The latest reports took place last Sunday and Monday. On Sunday night the public radio program "Studio 360" took a look at the world of Holmes. If you missed the broadcast check out this link to hear the program. The blurb for my segment in the story reads "Where would you expect to find the world's largest Sherlock Holmes archive? Try nine stories below Minneapolis, in the rare book collection at the University of Minnesota. Sarah Lemanczyk descends for a visit." I had a great time with Sarah. She was actually the first reporter on the scene to cover the Collections in anticipation of the new movie release (more on that shortly). I was curious how she was going to use some of the effects we recorded (e.g. doors opening, foots going down steps, etc.) She did a great job. I have to admit that I'd forgotten that I told her the State Fair story, but so it goes. We had fun. I enjoyed the other pieces in the Holmes spread as well, especially the chance to hear from Susan Rice, Les Klinger, and David Stuart Davies.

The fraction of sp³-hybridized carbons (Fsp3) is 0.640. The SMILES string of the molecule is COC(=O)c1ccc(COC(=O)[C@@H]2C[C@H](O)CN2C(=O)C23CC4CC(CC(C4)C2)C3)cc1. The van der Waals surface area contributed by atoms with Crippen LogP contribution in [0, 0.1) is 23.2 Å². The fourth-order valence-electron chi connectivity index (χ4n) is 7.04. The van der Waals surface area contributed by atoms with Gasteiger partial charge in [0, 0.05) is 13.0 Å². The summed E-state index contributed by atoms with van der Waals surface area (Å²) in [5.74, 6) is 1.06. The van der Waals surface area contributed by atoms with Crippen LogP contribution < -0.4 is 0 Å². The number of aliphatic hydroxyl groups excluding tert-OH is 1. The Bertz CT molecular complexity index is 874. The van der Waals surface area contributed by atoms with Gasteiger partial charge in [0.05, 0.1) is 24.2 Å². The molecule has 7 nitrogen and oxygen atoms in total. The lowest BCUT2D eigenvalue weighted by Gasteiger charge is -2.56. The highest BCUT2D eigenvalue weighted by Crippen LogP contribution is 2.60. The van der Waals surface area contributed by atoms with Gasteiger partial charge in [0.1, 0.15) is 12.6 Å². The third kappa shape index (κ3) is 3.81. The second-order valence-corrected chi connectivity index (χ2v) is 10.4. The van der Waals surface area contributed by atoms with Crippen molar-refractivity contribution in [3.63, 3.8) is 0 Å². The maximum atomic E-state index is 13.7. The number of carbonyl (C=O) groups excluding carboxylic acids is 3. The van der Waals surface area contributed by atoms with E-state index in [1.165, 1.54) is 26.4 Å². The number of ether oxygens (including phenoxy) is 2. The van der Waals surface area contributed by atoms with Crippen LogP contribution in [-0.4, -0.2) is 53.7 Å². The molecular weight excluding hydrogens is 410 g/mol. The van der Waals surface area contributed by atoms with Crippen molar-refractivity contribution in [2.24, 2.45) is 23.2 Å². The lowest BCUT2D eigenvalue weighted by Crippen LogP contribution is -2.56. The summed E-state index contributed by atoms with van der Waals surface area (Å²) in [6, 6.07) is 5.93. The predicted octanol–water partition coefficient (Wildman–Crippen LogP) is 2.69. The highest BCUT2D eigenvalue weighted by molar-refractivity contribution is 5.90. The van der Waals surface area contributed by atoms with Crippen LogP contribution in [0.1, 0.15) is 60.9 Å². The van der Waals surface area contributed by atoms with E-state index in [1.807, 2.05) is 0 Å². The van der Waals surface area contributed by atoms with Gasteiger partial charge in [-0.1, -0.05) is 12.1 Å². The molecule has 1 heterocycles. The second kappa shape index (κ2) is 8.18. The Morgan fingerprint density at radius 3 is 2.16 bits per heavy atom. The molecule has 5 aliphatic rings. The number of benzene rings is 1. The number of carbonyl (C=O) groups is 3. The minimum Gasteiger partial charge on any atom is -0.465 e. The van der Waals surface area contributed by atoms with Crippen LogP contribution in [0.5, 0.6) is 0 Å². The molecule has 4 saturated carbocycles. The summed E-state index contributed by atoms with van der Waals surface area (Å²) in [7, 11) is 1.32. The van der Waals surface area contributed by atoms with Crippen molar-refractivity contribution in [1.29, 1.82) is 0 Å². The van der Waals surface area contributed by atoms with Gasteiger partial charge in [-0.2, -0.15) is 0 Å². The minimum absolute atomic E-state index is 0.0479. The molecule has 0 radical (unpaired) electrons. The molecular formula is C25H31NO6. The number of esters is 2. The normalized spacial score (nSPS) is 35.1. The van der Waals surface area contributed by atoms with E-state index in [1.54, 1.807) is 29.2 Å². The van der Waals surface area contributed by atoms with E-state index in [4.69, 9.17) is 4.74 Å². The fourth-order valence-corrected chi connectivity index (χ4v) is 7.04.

On Monday morning I was a guest on the Fox 9 morning news program. I don't have a link to a clip as yet, but I'm hoping that the station will put one up soon. I'll let you know. Alix Kendall did a nice job with the interview, giving me a chance to show a few things from the collections. I was hesitant to bring any rare objects with me so stuck to some safer choices and duplicate items. The special moment for me was having Alix put on the deerstalker cap that once belonged to John Bennett Shaw. She looked very good with it on, but I think it might have flustered her a wee bit. It was one of those spur of the moment things that happens during an interview. I was talking about the cap, held it up and thought. . . I wonder if she'd mind. She was great! I didn't head into work that day (taking advantage of having the kids home from school), but apparently the phones were ringing off the hooks about seeing Sherlock at the U.